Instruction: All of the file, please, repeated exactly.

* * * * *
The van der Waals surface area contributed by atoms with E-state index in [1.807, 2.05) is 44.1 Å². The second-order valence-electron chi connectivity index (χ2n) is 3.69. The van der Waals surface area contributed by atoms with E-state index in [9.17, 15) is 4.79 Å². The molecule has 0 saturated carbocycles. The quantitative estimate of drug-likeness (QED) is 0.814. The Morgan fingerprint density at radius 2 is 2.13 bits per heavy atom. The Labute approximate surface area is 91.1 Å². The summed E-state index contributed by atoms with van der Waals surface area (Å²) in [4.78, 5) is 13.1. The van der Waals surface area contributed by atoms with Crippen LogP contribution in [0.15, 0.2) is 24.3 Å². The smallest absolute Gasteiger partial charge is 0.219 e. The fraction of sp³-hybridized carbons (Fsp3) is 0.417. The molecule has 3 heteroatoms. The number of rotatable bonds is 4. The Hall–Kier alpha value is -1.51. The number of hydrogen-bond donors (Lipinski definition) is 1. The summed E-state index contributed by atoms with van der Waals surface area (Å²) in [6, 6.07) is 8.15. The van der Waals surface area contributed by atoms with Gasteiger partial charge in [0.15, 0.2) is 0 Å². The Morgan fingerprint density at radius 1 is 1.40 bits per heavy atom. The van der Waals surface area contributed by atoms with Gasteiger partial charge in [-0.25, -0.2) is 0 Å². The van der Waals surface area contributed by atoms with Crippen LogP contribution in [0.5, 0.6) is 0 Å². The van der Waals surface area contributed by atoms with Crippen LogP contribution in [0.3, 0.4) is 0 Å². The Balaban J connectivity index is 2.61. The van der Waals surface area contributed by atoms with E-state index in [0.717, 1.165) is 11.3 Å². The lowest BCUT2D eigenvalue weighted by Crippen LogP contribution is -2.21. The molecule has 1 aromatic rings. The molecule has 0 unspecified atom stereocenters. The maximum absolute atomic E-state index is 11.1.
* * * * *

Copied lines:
The van der Waals surface area contributed by atoms with E-state index in [1.807, 2.05) is 44.1 Å². The second-order valence-electron chi connectivity index (χ2n) is 3.69. The van der Waals surface area contributed by atoms with E-state index in [9.17, 15) is 4.79 Å². The molecule has 0 saturated carbocycles. The quantitative estimate of drug-likeness (QED) is 0.814. The Morgan fingerprint density at radius 2 is 2.13 bits per heavy atom. The Labute approximate surface area is 91.1 Å². The summed E-state index contributed by atoms with van der Waals surface area (Å²) in [4.78, 5) is 13.1. The van der Waals surface area contributed by atoms with Crippen LogP contribution in [0.15, 0.2) is 24.3 Å². The smallest absolute Gasteiger partial charge is 0.219 e. The fraction of sp³-hybridized carbons (Fsp3) is 0.417. The molecule has 3 heteroatoms. The number of rotatable bonds is 4. The Hall–Kier alpha value is -1.51. The number of hydrogen-bond donors (Lipinski definition) is 1. The summed E-state index contributed by atoms with van der Waals surface area (Å²) in [6, 6.07) is 8.15. The van der Waals surface area contributed by atoms with Gasteiger partial charge in [0.15, 0.2) is 0 Å². The Morgan fingerprint density at radius 1 is 1.40 bits per heavy atom. The van der Waals surface area contributed by atoms with Gasteiger partial charge in [-0.25, -0.2) is 0 Å². The van der Waals surface area contributed by atoms with Crippen LogP contribution in [0.5, 0.6) is 0 Å². The van der Waals surface area contributed by atoms with Crippen LogP contribution in [0.3, 0.4) is 0 Å². The Balaban J connectivity index is 2.61. The van der Waals surface area contributed by atoms with E-state index in [0.717, 1.165) is 11.3 Å². The lowest BCUT2D eigenvalue weighted by Crippen LogP contribution is -2.21. The molecule has 1 aromatic rings. The molecule has 0 unspecified atom stereocenters. The maximum absolute atomic E-state index is 11.1.